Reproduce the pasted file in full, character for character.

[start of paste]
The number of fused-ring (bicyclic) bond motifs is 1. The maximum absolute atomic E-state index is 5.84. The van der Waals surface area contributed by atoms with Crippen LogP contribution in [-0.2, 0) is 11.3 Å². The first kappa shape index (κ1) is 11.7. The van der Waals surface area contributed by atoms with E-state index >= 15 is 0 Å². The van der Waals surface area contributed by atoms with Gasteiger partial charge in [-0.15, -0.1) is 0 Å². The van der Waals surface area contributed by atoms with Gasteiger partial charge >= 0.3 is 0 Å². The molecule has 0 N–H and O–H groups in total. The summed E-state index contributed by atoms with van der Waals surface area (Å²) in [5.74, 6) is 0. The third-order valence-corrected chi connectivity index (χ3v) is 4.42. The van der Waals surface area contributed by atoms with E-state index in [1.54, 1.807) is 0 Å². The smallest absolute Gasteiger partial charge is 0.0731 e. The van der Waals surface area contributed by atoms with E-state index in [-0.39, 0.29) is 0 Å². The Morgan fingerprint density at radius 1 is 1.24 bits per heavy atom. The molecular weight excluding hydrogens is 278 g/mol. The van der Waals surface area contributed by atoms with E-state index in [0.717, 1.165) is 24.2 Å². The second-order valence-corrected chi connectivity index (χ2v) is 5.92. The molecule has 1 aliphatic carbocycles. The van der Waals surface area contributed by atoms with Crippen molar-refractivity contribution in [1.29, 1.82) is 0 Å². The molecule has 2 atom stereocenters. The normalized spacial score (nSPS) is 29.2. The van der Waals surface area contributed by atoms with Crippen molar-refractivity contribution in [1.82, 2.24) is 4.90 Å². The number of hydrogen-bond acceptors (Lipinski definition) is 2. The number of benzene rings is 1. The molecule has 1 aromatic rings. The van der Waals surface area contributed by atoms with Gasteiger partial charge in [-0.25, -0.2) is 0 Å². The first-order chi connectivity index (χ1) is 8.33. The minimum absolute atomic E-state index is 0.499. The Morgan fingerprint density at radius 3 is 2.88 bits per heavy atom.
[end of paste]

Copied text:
The number of fused-ring (bicyclic) bond motifs is 1. The maximum absolute atomic E-state index is 5.84. The van der Waals surface area contributed by atoms with Crippen LogP contribution in [-0.2, 0) is 11.3 Å². The first kappa shape index (κ1) is 11.7. The van der Waals surface area contributed by atoms with E-state index >= 15 is 0 Å². The van der Waals surface area contributed by atoms with Gasteiger partial charge in [-0.15, -0.1) is 0 Å². The van der Waals surface area contributed by atoms with Gasteiger partial charge >= 0.3 is 0 Å². The molecule has 0 N–H and O–H groups in total. The summed E-state index contributed by atoms with van der Waals surface area (Å²) in [5.74, 6) is 0. The third-order valence-corrected chi connectivity index (χ3v) is 4.42. The van der Waals surface area contributed by atoms with E-state index in [1.54, 1.807) is 0 Å². The smallest absolute Gasteiger partial charge is 0.0731 e. The van der Waals surface area contributed by atoms with E-state index in [-0.39, 0.29) is 0 Å². The Morgan fingerprint density at radius 1 is 1.24 bits per heavy atom. The molecular weight excluding hydrogens is 278 g/mol. The van der Waals surface area contributed by atoms with E-state index in [0.717, 1.165) is 24.2 Å². The second-order valence-corrected chi connectivity index (χ2v) is 5.92. The molecule has 1 aliphatic carbocycles. The van der Waals surface area contributed by atoms with Crippen molar-refractivity contribution in [1.29, 1.82) is 0 Å². The molecule has 2 atom stereocenters. The normalized spacial score (nSPS) is 29.2. The van der Waals surface area contributed by atoms with Crippen molar-refractivity contribution in [1.82, 2.24) is 4.90 Å². The number of hydrogen-bond acceptors (Lipinski definition) is 2. The number of benzene rings is 1. The molecule has 1 aromatic rings. The van der Waals surface area contributed by atoms with Gasteiger partial charge in [-0.25, -0.2) is 0 Å². The first-order chi connectivity index (χ1) is 8.33. The minimum absolute atomic E-state index is 0.499. The Morgan fingerprint density at radius 3 is 2.88 bits per heavy atom.